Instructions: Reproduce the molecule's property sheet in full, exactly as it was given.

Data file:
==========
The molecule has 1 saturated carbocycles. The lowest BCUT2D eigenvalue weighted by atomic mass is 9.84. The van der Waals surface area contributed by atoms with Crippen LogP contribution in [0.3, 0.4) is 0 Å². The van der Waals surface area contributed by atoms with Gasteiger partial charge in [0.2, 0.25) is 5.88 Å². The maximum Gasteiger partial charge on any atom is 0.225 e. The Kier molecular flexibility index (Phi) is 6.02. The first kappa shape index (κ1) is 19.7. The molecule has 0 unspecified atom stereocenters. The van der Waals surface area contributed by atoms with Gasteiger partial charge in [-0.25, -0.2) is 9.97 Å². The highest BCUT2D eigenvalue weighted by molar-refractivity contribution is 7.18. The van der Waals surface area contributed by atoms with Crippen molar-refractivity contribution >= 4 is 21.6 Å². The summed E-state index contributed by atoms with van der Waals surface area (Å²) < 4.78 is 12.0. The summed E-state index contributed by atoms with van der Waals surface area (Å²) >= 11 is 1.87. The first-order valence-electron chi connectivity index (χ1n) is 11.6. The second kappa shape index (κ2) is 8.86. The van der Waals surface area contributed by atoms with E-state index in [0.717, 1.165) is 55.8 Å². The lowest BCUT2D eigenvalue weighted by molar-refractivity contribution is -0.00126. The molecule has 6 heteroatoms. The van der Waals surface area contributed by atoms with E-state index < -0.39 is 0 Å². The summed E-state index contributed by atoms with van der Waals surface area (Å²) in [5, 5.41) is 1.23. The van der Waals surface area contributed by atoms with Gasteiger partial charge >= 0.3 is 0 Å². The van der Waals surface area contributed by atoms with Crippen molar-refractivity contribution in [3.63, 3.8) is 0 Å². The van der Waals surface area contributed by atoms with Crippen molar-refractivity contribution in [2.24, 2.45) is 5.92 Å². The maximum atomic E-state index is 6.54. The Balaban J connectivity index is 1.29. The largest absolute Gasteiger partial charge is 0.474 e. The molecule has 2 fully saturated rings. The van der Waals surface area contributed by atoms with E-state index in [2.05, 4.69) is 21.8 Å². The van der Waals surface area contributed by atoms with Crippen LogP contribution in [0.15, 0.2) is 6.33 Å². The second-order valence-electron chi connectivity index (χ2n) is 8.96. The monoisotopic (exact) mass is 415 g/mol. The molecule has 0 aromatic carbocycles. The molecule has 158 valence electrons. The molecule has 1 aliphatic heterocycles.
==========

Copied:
The molecule has 1 saturated carbocycles. The lowest BCUT2D eigenvalue weighted by atomic mass is 9.84. The van der Waals surface area contributed by atoms with Crippen LogP contribution in [0.3, 0.4) is 0 Å². The van der Waals surface area contributed by atoms with Gasteiger partial charge in [0.2, 0.25) is 5.88 Å². The maximum Gasteiger partial charge on any atom is 0.225 e. The Kier molecular flexibility index (Phi) is 6.02. The first kappa shape index (κ1) is 19.7. The molecule has 0 unspecified atom stereocenters. The van der Waals surface area contributed by atoms with Gasteiger partial charge in [-0.25, -0.2) is 9.97 Å². The highest BCUT2D eigenvalue weighted by molar-refractivity contribution is 7.18. The van der Waals surface area contributed by atoms with Crippen molar-refractivity contribution >= 4 is 21.6 Å². The summed E-state index contributed by atoms with van der Waals surface area (Å²) < 4.78 is 12.0. The summed E-state index contributed by atoms with van der Waals surface area (Å²) >= 11 is 1.87. The first-order valence-electron chi connectivity index (χ1n) is 11.6. The second kappa shape index (κ2) is 8.86. The van der Waals surface area contributed by atoms with E-state index in [0.717, 1.165) is 55.8 Å². The lowest BCUT2D eigenvalue weighted by molar-refractivity contribution is -0.00126. The molecule has 6 heteroatoms. The van der Waals surface area contributed by atoms with E-state index < -0.39 is 0 Å². The summed E-state index contributed by atoms with van der Waals surface area (Å²) in [5, 5.41) is 1.23. The van der Waals surface area contributed by atoms with Gasteiger partial charge >= 0.3 is 0 Å². The van der Waals surface area contributed by atoms with Crippen molar-refractivity contribution in [3.63, 3.8) is 0 Å². The van der Waals surface area contributed by atoms with Crippen molar-refractivity contribution in [2.24, 2.45) is 5.92 Å². The maximum atomic E-state index is 6.54. The Balaban J connectivity index is 1.29. The largest absolute Gasteiger partial charge is 0.474 e. The molecule has 2 fully saturated rings. The van der Waals surface area contributed by atoms with E-state index in [2.05, 4.69) is 21.8 Å². The van der Waals surface area contributed by atoms with Crippen LogP contribution in [0.15, 0.2) is 6.33 Å². The second-order valence-electron chi connectivity index (χ2n) is 8.96. The monoisotopic (exact) mass is 415 g/mol. The molecule has 0 aromatic carbocycles. The molecule has 158 valence electrons. The molecule has 1 aliphatic heterocycles.